Similarly, Brazil subsidized the export of sugar, which is down 67 percent in price since February 2011, and no doubt will be forced to pour more money into the industry. Already, 80 of 300 sugar mills in the South Central region, where 90 percent of Brazilian sugar is produced, are closed. Stockpiles are at a 35-year high. Insolvent mills are trying to sell as much sugar as possible to generate cash, which has depressed world sugar prices.
Meanwhile, sugar imports in China were down 25 percent in August from a year earlier. Adding to the pressure, the Brazilian real is down 33 percent so far this year. Standard & Poor’s cut the country’s debt rating to junk in September. The dollar-denominated debts of Brazilian sugar producers are becoming next to impossible to service, as a result.
As with iron ore, the Saudis are trying to use low prices to squeeze out other major crude-oil producers. I previously explained why that could result in per-barrel oil prices of $10 to $20.
As long as market prices exceed marginal cost, more (not less) production is encouraged to make up for lost revenue. Some producers will raise output even when prices fall below marginal costs.
Russia depends on energy exports to cover import costs and government spending. With the collapse in oil prices and Western sanctions, Russia is desperate to earn foreign exchange.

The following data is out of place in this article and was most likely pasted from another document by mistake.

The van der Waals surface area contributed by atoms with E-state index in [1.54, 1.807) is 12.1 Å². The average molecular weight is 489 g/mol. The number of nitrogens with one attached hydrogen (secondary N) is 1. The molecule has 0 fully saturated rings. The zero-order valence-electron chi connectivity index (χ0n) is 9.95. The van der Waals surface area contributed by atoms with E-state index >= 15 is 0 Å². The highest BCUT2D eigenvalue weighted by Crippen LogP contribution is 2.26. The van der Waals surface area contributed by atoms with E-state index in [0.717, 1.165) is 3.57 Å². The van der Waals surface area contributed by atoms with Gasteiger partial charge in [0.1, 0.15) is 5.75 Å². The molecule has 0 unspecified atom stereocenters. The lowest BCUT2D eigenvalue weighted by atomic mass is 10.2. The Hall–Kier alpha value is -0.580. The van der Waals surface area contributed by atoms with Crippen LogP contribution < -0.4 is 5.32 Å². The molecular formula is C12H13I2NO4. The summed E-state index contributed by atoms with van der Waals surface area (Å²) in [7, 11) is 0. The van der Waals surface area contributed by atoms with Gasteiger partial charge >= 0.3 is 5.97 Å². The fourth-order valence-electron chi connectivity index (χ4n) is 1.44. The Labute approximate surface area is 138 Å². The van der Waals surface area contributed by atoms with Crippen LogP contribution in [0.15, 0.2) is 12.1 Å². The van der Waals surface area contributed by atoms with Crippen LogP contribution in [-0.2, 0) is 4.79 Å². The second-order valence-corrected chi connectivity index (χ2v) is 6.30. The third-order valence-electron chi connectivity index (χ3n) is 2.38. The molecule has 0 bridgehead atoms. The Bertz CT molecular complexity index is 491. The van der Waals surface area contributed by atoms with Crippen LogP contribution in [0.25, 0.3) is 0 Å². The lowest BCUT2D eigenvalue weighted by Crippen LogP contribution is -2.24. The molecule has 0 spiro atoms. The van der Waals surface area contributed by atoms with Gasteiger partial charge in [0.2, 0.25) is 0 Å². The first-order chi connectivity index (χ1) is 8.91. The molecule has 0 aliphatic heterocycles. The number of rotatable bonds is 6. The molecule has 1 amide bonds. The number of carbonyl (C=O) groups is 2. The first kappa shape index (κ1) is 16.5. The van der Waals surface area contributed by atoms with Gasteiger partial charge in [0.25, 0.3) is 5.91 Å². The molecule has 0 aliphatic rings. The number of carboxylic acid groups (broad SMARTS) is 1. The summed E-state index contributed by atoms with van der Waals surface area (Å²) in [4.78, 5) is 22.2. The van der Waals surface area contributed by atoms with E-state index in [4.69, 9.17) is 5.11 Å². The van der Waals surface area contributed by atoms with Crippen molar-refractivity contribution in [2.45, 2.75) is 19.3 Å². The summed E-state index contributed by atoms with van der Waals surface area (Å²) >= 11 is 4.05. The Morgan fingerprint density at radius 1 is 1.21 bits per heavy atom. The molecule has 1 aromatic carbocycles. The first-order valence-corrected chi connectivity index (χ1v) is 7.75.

*A Gary Shilling is president of A. Gary Shilling & Co., a New Jersey consultancy, and author of “The Age of Deleveraging: Investment Strategies for a Decade of Slow Growth and Deflation.” Some portfolios he manages invest in currencies and commodities. Shilling earned his master’s degree and doctorate in economics at Stanford University. While on the West Coast, he served on the staffs of the Federal Reserve Bank of San Francisco and Bank of America. Before establishing his own firm in 1978, Shilling was senior vice president and chief economist of White, Weld & Co. Earlier, he set up the economics department at Merrill Lynch, Pierce, Fenner & Smith at age 29, and served as the firm’s first chief economist. He has been cited repeatedly by the Wall Street Journal as one of the top bond-market analysts and stock forecasters. Twice, a poll of financial institutions conducted by Institutional Investor magazine ranked Shilling as Wall Street’s top economist. Futures magazine also ranked him the country’s No. 1 commodity trading adviser. And in 2003, MoneySense ranked him as the third best stock market forecaster, behind Warren Buffett.